Most retirement savings accounts offer the huge upfront benefit of an income tax break. As anyone with an IRA or similar retirement account knows, annual contributions can shave big dollars off your yearly income tax bill.
But these savings are only a deferment — rest assured, the Government always collects its due — as you’re taxed when you eventually withdraw from these accounts.
This prompts most folks to hold off on retirement withdraws until they reach the Minimum Required Distribution age marker, which is now 73.
That said, there’s a change to the tax code, which expires in 2026, that, for a limited period, changes the retirement account withdrawal landscape. And this short-term modification could make earlier retirement fund withdrawals a prudent move for those 59 1/2 years and older.
A Window of Lower Taxes
As part of tax legislation signed into law under former President Donald Trump, tax brackets are temporarily shifted.
Before the 2018 fiscal year, individual brackets were set at 10%, 15%, 25%, 28%, 33%, 35%, and 39.6%. Through 2025, however, five of these brackets have dropped to 10%, 12%, 22%, 24%, 32%, 35%, and 37%.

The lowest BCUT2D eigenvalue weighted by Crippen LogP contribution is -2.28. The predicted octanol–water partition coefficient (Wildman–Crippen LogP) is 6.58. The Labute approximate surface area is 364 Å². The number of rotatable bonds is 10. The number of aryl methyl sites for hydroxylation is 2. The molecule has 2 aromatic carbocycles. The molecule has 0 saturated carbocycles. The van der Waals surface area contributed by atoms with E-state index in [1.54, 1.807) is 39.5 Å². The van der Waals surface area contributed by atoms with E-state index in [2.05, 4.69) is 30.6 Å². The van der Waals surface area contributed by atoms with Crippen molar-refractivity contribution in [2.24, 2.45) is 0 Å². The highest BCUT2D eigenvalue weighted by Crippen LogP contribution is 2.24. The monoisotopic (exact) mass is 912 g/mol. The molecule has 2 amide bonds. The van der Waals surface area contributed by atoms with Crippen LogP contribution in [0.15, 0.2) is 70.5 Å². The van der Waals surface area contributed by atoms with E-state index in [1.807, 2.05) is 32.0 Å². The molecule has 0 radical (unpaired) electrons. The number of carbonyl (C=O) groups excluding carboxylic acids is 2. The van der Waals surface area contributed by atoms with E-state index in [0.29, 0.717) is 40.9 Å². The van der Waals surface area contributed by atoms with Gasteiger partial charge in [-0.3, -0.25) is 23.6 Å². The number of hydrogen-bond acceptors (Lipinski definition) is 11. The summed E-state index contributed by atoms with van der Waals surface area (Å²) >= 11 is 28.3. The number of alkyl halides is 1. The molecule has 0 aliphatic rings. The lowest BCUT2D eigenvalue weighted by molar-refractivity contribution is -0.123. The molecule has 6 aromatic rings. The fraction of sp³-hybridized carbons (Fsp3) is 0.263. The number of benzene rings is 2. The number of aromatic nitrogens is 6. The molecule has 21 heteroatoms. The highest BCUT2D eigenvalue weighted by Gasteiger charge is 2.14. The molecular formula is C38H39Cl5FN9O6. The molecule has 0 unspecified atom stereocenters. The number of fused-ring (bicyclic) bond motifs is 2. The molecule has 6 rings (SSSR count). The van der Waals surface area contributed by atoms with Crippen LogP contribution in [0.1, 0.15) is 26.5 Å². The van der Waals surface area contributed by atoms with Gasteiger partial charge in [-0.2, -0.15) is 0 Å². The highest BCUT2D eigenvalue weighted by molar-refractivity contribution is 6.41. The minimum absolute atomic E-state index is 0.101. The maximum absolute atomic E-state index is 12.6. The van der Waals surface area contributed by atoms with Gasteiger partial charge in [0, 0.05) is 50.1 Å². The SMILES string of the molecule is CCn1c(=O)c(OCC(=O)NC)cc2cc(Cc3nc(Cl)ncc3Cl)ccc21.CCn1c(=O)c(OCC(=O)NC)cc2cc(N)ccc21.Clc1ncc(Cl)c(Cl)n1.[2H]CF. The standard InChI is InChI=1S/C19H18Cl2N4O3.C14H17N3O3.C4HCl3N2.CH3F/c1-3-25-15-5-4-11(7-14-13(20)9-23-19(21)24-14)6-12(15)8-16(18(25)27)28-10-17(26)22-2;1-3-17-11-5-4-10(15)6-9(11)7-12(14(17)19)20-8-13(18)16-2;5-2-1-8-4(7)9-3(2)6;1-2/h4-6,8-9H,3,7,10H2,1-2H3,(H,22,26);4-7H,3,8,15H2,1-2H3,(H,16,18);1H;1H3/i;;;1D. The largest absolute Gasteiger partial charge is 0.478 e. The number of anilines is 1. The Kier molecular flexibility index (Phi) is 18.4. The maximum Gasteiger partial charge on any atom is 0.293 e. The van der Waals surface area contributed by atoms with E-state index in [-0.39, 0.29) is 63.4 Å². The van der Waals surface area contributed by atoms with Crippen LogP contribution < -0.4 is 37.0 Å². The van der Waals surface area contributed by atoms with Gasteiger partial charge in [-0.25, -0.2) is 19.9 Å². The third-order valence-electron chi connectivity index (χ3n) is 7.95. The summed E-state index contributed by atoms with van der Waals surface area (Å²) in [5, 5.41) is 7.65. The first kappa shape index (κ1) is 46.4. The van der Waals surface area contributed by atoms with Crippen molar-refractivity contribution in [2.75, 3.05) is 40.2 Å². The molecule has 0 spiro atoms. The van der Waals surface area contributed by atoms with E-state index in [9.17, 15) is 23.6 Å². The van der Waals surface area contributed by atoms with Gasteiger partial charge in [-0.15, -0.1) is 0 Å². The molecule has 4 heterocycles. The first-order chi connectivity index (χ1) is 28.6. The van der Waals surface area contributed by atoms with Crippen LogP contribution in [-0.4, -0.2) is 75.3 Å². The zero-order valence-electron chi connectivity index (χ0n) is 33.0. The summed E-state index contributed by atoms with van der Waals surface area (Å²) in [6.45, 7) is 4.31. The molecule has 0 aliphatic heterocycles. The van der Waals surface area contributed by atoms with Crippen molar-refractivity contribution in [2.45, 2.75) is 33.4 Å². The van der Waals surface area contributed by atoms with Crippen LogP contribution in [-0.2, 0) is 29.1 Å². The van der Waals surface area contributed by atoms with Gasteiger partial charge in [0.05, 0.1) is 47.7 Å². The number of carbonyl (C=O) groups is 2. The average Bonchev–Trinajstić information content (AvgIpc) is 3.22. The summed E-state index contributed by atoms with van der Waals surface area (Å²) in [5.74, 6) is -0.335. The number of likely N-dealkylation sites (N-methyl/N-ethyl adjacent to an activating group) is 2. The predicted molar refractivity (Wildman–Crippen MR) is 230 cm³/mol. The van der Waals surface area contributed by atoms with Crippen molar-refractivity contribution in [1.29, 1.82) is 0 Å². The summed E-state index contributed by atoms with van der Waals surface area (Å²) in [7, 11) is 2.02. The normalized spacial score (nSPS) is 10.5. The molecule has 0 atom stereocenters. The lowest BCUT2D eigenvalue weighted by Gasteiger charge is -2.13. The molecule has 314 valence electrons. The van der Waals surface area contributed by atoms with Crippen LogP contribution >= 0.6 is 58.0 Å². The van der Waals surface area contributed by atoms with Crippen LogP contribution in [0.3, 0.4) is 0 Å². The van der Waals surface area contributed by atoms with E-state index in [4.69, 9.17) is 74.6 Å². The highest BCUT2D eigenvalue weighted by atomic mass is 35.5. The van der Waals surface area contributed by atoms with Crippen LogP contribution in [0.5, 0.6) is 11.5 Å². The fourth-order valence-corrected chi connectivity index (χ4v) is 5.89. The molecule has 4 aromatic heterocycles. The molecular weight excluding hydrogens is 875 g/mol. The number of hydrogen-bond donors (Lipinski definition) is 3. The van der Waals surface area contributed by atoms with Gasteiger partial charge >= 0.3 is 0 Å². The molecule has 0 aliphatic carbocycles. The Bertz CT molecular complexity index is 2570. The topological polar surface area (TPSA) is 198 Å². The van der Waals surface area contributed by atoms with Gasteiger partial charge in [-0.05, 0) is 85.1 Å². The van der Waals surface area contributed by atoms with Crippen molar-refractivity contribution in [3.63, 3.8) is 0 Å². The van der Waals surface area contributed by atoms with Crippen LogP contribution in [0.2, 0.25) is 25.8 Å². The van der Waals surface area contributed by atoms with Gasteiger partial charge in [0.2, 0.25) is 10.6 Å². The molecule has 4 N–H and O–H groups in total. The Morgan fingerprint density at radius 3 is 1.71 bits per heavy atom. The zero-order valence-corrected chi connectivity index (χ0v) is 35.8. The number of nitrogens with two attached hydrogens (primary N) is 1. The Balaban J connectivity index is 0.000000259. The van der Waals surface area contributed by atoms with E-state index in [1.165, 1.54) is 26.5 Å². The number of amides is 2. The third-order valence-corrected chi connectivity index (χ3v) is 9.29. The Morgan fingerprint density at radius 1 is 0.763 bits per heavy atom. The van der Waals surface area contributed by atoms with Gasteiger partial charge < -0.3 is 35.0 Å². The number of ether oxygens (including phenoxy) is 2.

Given that pretax account withdrawals are taxed at the normal income tax rate, if you’re aged 59½ you may want to consider taking out money before 2026 to take advantage of these temporarily lower rates.
Short-Term Reduced Tax Rates on Retirement Withdrawals
How much do these lower income brackets impact retirement account withdrawals? The percentages depend on your particular tax bracket and the amount held in your account. But roughly speaking, such withdrawals would be taxed at rates ranging from 12% to 22%.
The table below offers a more complete breakdown:
Use Retirement Funds Now to Alleviate Future Costs
People often consider tax planning on a year-to-year basis or over a shorter-term horizon of five years or less. And on one hand, this makes sense, considering tax laws are constantly changing, your annual earning may fluctuate, and the economy perpetually rises and falls.
But if you’re 59½ or older, you’re eligible to begin making penalty-free withdraws from pretax retirement plans. And though you still owe regular income taxes on retirement withdrawals, your rates will likely be lower through 2025.
Meanwhile, you can put these funds toward reducing future living costs. For example, paying off your mortgage and other debts. Present-day maneuvers that will lower your reoccurring costs later when you’re in retirement.
Do Early Retirement Withdrawals Make Sense For You?
Several factors come into play in determining whether withdrawals from your retirement accounts at 59 1/2 make sense. Income bracket, the amount of money in your accounts, and your future plans are all key considerations.
It’s also wise to consult a qualified professional versed in the tax code and financial strategies when contemplating long-range tax planning.
If you have questions about the short-term tax break on retirement account withdraws or other retirement tax planning options, get in touch for a FREE consultation!